Last week, Trump signed into law a sweeping set of sanctions on North Korea passed by the US Congress. U.S. Ambassador Nikki Haley told the council that the stiffer measures brought the penalty imposed on North Korea “to a whole new level” and put leader Kim Jong-Un “on notice”.
We called up NPR’s Elise Hu in Seoul, South Korea, and asked her how the new sanctions came about.
In the most recent court filing, unsealed last month, USA government attorneys were granted a seizure warrant against the largest Chinese importer of North Korean coal and four related front companies after presenting evidence that the Chinese company’s transactions with North Korea were “ultimately benefiting sanctioned North Korean end users, including North Korea military and North Korea weapons programs”. It claimed that the whole USA mainland is within its striking range.
John Delury, a China and North Korea expert at Yonsei University in Seoul, noted that the Chinese population that lives along the 800-mile (1,300-km) border with North Korea is already struggling financially.
Even as they celebrate a diplomatic victory in persuading China and Russian Federation to sign on to cutting new sanctions, the US and other countries are deeply concerned that failure to rigorously enforce them could significantly blunt their impact.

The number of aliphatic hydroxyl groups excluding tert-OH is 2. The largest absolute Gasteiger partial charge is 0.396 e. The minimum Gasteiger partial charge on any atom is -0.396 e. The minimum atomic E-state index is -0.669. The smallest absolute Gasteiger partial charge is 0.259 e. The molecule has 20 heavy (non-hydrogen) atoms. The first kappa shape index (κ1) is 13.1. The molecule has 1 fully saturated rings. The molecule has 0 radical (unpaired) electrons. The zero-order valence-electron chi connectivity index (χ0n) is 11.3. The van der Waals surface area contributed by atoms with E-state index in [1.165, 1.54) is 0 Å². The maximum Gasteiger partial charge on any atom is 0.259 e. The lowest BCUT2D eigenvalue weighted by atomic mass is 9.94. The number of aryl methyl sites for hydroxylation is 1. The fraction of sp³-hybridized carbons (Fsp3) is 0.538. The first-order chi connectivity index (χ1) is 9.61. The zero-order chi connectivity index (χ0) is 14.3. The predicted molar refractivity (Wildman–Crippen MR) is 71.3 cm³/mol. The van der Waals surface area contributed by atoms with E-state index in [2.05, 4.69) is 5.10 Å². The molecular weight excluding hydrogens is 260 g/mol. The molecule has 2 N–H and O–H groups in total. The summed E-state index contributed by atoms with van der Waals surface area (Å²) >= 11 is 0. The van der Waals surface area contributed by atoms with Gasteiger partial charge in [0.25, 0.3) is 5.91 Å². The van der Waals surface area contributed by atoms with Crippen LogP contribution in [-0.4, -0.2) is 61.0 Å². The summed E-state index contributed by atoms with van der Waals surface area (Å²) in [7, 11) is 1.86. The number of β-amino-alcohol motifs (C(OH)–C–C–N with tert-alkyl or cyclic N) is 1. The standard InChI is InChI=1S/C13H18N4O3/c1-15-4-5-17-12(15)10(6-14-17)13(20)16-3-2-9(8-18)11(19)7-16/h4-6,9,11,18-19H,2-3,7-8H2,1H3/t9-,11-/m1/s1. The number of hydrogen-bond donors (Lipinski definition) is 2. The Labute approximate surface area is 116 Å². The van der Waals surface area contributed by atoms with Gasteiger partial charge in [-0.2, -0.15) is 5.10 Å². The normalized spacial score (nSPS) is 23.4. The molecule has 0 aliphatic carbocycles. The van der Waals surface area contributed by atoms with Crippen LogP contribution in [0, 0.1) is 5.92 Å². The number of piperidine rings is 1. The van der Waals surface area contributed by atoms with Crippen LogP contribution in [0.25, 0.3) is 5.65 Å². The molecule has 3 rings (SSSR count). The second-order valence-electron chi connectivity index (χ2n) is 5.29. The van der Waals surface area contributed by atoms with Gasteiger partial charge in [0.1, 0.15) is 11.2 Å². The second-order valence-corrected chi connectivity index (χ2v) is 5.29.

Speaking to reporters at a security forum in the Philippine capital, Mr Tillerson said Washington would only consider talks if Pyongyang halted its ballistic missile programme – something the North has insisted it has no intention of doing.
China’s decision to back the United States in the United Nations Security Council, delivering a new round of sanctions that will cut $US1 billion ($2.5 billion) in exports from North Korea, has avoided the untimely prospect of a damaging trade battle with the US.
A United Nations report earlier this year warned that the enforcement of existing sanctions on North Korea by countries around the world “remains insufficient and highly inconsistent”.
US Secretary of State Rex Tillerson has no plans to hold talks with Ri in the Philippines, his aides have said, but could meet him inside one of the meetings. A page-one editorial (link in Chinese) in the overseas edition of the state-run People’s Daily argues the USA and South Korea should suspend military exercises in the area.
Pyongyang threatened to make the United States – which drafted the latest sanctions package – “pay the price for its crime. thousands of times”. China has said it is committed to fully enforcing sanctions, but that sanctions are not a lasting solution. Apart from coal, iron ore, and nonferrous metals, a large part of the sanctions concerned seafood exports, which were included in a resolution for the first time.
However, any breathing room China has gained isn’t likely to last long, according to Tong Zhao, a fellow at the Carnegie-Tsinghua Center for Global Policy in Beijing.
Chinese President Xi Jinping needs stability and to project the image of a powerful leader at the congress.